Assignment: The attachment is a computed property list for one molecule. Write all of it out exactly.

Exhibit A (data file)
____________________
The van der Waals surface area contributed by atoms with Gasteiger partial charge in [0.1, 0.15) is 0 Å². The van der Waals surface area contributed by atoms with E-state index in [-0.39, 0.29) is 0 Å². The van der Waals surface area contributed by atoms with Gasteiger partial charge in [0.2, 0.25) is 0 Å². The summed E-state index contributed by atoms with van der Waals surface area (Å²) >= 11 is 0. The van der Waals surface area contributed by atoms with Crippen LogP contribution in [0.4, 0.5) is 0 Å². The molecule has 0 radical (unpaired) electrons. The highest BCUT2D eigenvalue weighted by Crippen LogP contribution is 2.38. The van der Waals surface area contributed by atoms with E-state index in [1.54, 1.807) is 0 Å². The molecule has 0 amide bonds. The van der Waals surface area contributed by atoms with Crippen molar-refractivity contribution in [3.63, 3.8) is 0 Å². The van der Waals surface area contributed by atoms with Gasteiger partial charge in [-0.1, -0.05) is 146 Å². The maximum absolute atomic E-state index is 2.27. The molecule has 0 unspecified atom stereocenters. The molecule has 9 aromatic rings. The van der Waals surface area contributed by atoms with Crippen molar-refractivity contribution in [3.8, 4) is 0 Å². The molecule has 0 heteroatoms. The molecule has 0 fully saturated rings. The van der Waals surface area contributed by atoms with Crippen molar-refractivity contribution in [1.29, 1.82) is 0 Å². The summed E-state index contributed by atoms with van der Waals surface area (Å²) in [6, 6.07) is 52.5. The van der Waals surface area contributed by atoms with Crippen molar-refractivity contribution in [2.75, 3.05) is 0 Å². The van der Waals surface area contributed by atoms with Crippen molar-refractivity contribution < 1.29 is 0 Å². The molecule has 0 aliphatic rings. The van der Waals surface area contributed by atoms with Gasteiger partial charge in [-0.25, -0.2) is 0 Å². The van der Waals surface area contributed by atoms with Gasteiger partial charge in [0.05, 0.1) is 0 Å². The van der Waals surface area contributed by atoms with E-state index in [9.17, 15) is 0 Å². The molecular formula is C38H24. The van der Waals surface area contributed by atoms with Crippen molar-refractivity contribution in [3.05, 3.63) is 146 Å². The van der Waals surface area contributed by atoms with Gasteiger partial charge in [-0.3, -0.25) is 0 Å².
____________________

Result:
The van der Waals surface area contributed by atoms with Gasteiger partial charge in [0.1, 0.15) is 0 Å². The van der Waals surface area contributed by atoms with E-state index in [-0.39, 0.29) is 0 Å². The van der Waals surface area contributed by atoms with Gasteiger partial charge in [0.2, 0.25) is 0 Å². The summed E-state index contributed by atoms with van der Waals surface area (Å²) >= 11 is 0. The van der Waals surface area contributed by atoms with Crippen LogP contribution in [0.4, 0.5) is 0 Å². The molecule has 0 radical (unpaired) electrons. The highest BCUT2D eigenvalue weighted by Crippen LogP contribution is 2.38. The van der Waals surface area contributed by atoms with E-state index in [1.54, 1.807) is 0 Å². The molecule has 0 amide bonds. The van der Waals surface area contributed by atoms with Crippen molar-refractivity contribution in [3.63, 3.8) is 0 Å². The van der Waals surface area contributed by atoms with Gasteiger partial charge in [-0.1, -0.05) is 146 Å². The maximum absolute atomic E-state index is 2.27. The molecule has 0 unspecified atom stereocenters. The molecule has 9 aromatic rings. The van der Waals surface area contributed by atoms with Crippen molar-refractivity contribution in [3.8, 4) is 0 Å². The molecule has 0 heteroatoms. The molecule has 0 fully saturated rings. The van der Waals surface area contributed by atoms with Crippen molar-refractivity contribution in [1.29, 1.82) is 0 Å². The summed E-state index contributed by atoms with van der Waals surface area (Å²) in [6, 6.07) is 52.5. The van der Waals surface area contributed by atoms with Crippen molar-refractivity contribution in [2.75, 3.05) is 0 Å². The van der Waals surface area contributed by atoms with Crippen molar-refractivity contribution < 1.29 is 0 Å². The molecule has 0 aliphatic rings. The van der Waals surface area contributed by atoms with Gasteiger partial charge in [-0.25, -0.2) is 0 Å². The van der Waals surface area contributed by atoms with Gasteiger partial charge in [0.05, 0.1) is 0 Å². The van der Waals surface area contributed by atoms with E-state index in [9.17, 15) is 0 Å². The molecular formula is C38H24. The van der Waals surface area contributed by atoms with Crippen molar-refractivity contribution in [3.05, 3.63) is 146 Å². The van der Waals surface area contributed by atoms with Gasteiger partial charge in [-0.3, -0.25) is 0 Å².